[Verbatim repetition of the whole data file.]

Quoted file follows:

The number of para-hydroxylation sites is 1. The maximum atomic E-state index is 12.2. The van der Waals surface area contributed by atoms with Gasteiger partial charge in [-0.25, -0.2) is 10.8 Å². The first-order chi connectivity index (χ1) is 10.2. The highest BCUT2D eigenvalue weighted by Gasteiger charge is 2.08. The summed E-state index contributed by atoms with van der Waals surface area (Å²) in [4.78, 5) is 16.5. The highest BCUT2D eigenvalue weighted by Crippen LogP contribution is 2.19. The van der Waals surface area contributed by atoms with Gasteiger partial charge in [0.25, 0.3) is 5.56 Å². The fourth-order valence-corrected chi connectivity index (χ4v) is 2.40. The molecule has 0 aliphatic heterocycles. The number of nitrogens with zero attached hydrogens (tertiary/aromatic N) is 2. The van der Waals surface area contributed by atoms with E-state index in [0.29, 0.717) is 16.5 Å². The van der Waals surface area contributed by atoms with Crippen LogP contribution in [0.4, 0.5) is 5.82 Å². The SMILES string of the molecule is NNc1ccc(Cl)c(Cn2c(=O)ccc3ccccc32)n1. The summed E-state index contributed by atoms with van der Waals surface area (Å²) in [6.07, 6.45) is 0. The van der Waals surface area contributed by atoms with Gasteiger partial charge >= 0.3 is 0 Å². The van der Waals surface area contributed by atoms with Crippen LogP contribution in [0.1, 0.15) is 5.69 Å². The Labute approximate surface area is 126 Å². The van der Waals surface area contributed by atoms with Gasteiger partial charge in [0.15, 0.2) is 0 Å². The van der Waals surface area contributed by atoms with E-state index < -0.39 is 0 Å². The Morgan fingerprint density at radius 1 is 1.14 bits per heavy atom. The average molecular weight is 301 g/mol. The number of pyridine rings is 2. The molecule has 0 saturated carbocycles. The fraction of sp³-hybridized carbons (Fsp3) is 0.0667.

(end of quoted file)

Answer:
The number of para-hydroxylation sites is 1. The maximum atomic E-state index is 12.2. The van der Waals surface area contributed by atoms with Gasteiger partial charge in [-0.25, -0.2) is 10.8 Å². The first-order chi connectivity index (χ1) is 10.2. The highest BCUT2D eigenvalue weighted by Gasteiger charge is 2.08. The summed E-state index contributed by atoms with van der Waals surface area (Å²) in [4.78, 5) is 16.5. The highest BCUT2D eigenvalue weighted by Crippen LogP contribution is 2.19. The van der Waals surface area contributed by atoms with Gasteiger partial charge in [0.25, 0.3) is 5.56 Å². The fourth-order valence-corrected chi connectivity index (χ4v) is 2.40. The molecule has 0 aliphatic heterocycles. The number of nitrogens with zero attached hydrogens (tertiary/aromatic N) is 2. The van der Waals surface area contributed by atoms with E-state index in [0.29, 0.717) is 16.5 Å². The van der Waals surface area contributed by atoms with Crippen LogP contribution in [0.4, 0.5) is 5.82 Å². The SMILES string of the molecule is NNc1ccc(Cl)c(Cn2c(=O)ccc3ccccc32)n1. The summed E-state index contributed by atoms with van der Waals surface area (Å²) in [6.07, 6.45) is 0. The van der Waals surface area contributed by atoms with Gasteiger partial charge >= 0.3 is 0 Å². The van der Waals surface area contributed by atoms with Crippen LogP contribution in [0.1, 0.15) is 5.69 Å². The Labute approximate surface area is 126 Å². The van der Waals surface area contributed by atoms with Gasteiger partial charge in [0.15, 0.2) is 0 Å². The van der Waals surface area contributed by atoms with E-state index < -0.39 is 0 Å². The Morgan fingerprint density at radius 1 is 1.14 bits per heavy atom. The average molecular weight is 301 g/mol. The number of pyridine rings is 2. The molecule has 0 saturated carbocycles. The fraction of sp³-hybridized carbons (Fsp3) is 0.0667.